10 tips for drumming up new business during the holidays

Realtor Notebook

The real estate market always slows down a bit during the holiday season — especially here in Minnesota, where we can usually expect epic cold weather and a few feet of snow.

Over the years I’ve had some pretty strong fourth quarters. I am always ready for business, and try to be prepared for anything. We never know who is going to be in town for the holidays or who will have a real estate emergency.

Last year I showed a home on Christmas Eve and wrote an offer on the same home on New Year’s Eve. The buyers were flexible, and so was I. We were able to work it out so that the transaction did not interfere with family holiday plans.

This year the inventory of homes on the market it at an all-time low. Being in sales can be tough. It’s easier when there is something to sell.

Every year there are the people who are waiting until after the first to put their homes on the market. It would be nice if I could put them on the market today, but sellers are usually resistant to the idea. It’s their decision, not mine.

Business really picks up after the holidays, and I think January 2013 is going to be a busy one. Unless, of course, we fall off the fiscal cliff and go into yet another recession.

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The holiday season slowdown is a great time for getting organized and cleaning up from last year. It’s a good time to get ready for the new year while taking advantage of social and networking opportunities. Here is a list of things that can be done in those weeks between Thanksgiving and New Year’s Day that will help drum up business and help us prepare for the new year:


There are several social events on my calendar, but I treat them as work time and prepare for them accordingly.

1. Attend holiday social events.

2. Schedule lunches, evening drinks or coffee with as many friends, neighbors, past clients, vendors and competitors as possible.

3. Revisit this year’s business plan and fix it up all nice and pretty for the next year — complete with measurable goals, tasks and a budget.

4. Write blog posts about getting a home ready to sell, how to price a home, and how to choose a real estate agent. Link to the posts from social media accounts like Facebook, Pinterest, Google+ and Twitter to generate more traffic. Cold weather usually means a decrease in foot traffic and an increase in website traffic. People start doing their homework online months before they contact an agent.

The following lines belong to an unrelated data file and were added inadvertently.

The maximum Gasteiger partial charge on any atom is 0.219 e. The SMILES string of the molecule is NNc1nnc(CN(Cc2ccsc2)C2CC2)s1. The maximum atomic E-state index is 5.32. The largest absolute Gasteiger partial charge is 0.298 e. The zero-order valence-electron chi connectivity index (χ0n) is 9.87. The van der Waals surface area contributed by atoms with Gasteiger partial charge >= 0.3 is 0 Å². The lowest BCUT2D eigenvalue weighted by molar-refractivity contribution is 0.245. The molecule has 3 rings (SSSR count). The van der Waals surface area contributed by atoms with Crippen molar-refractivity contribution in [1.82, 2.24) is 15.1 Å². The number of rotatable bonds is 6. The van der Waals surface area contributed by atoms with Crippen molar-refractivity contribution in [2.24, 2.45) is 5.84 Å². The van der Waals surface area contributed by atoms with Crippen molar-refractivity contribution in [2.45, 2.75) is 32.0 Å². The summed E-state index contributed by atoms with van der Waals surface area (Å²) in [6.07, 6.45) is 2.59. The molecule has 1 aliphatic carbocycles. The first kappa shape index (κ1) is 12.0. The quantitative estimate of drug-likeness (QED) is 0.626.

5. Read a book or two. Create and keep a reading list all year long of business books and books with ideas or practical advice.

6. Make five phone calls each day Monday through Friday during the month of December, excluding the holidays. Call friends and past clients and wish them a happy New Year. That doesn’t sound like much, but it is huge.

7. Take pictures of local businesses and parks all decked out for the holidays and share them on the Internet on social networks and blogs. There is gold in those photographs, and good karma too. They start conversations, and help promote local businesses and neighborhoods.

8. Buy items for my business like computer, phones or software to take advantage of seasonal discounts and tax deductions.

9. Use any spare time to tweak online profiles, websites and blogs and get rid of accounts that are not being used. Get rid of clutter on the computer, in the cloud and around the office.

10. Walk at least a mile every day. Walking burns calories, is free, clears the mind, and relieves stress. It is also a way to get from one place to another.

I have always started each day with a to-do list, and that is especially important when business is slow. I have to stay focused so that I don’t squander my time in Facebook groups discussing "raising the bar" or trying to reform NAR.

I still do the to-do list the old fashioned way — on a piece of paper, crossing off items as I complete them.

There are several social events on my calendar, but I treat them as work time and prepare for them accordingly.

Being out and about during the holidays, or any time of the year, is good for business. Even working in public places like a local coffee shop helps.

When business is slow we can not let it slow us down.

Most of us understand that technology can help us stay in touch with people and improve communication, but nothing beats going out and meeting people face-to-face. During the holidays there are numerous opportunities to reconnect with old friends and to make new ones.

Teresa Boardman is a broker in St. Paul, Minn., and founder of the St. Paul Real Estate blog.

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